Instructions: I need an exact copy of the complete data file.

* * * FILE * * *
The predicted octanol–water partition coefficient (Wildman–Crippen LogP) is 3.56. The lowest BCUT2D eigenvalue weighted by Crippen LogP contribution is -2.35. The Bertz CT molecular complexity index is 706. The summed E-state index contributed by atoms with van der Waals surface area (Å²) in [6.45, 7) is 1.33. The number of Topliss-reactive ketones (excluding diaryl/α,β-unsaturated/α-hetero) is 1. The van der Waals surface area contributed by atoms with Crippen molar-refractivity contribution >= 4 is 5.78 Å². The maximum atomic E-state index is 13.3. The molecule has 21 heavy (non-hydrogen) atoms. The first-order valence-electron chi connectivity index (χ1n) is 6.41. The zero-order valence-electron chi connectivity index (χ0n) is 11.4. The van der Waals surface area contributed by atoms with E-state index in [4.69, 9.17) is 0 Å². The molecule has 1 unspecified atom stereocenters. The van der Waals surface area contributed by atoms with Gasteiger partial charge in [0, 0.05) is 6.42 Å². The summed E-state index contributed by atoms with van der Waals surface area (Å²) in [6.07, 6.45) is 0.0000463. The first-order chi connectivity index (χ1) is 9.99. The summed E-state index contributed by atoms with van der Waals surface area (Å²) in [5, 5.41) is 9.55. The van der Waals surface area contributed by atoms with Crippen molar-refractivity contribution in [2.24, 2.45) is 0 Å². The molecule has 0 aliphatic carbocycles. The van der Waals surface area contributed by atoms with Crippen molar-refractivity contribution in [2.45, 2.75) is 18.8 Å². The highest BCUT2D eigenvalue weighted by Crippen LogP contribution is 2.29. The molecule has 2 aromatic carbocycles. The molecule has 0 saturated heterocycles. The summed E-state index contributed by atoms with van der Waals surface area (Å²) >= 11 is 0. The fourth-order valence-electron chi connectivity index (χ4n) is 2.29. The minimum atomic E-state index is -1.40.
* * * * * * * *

The predicted octanol–water partition coefficient (Wildman–Crippen LogP) is 3.56. The lowest BCUT2D eigenvalue weighted by Crippen LogP contribution is -2.35. The Bertz CT molecular complexity index is 706. The summed E-state index contributed by atoms with van der Waals surface area (Å²) in [6.45, 7) is 1.33. The number of Topliss-reactive ketones (excluding diaryl/α,β-unsaturated/α-hetero) is 1. The van der Waals surface area contributed by atoms with Crippen molar-refractivity contribution >= 4 is 5.78 Å². The maximum atomic E-state index is 13.3. The molecule has 21 heavy (non-hydrogen) atoms. The first-order valence-electron chi connectivity index (χ1n) is 6.41. The zero-order valence-electron chi connectivity index (χ0n) is 11.4. The van der Waals surface area contributed by atoms with E-state index in [4.69, 9.17) is 0 Å². The molecule has 1 unspecified atom stereocenters. The van der Waals surface area contributed by atoms with Gasteiger partial charge in [0, 0.05) is 6.42 Å². The summed E-state index contributed by atoms with van der Waals surface area (Å²) in [6.07, 6.45) is 0.0000463. The first-order chi connectivity index (χ1) is 9.99. The summed E-state index contributed by atoms with van der Waals surface area (Å²) in [5, 5.41) is 9.55. The van der Waals surface area contributed by atoms with Crippen molar-refractivity contribution in [2.24, 2.45) is 0 Å². The molecule has 0 aliphatic carbocycles. The van der Waals surface area contributed by atoms with Crippen molar-refractivity contribution in [2.45, 2.75) is 18.8 Å². The highest BCUT2D eigenvalue weighted by Crippen LogP contribution is 2.29. The molecule has 2 aromatic carbocycles. The molecule has 0 saturated heterocycles. The summed E-state index contributed by atoms with van der Waals surface area (Å²) >= 11 is 0. The fourth-order valence-electron chi connectivity index (χ4n) is 2.29. The minimum atomic E-state index is -1.40.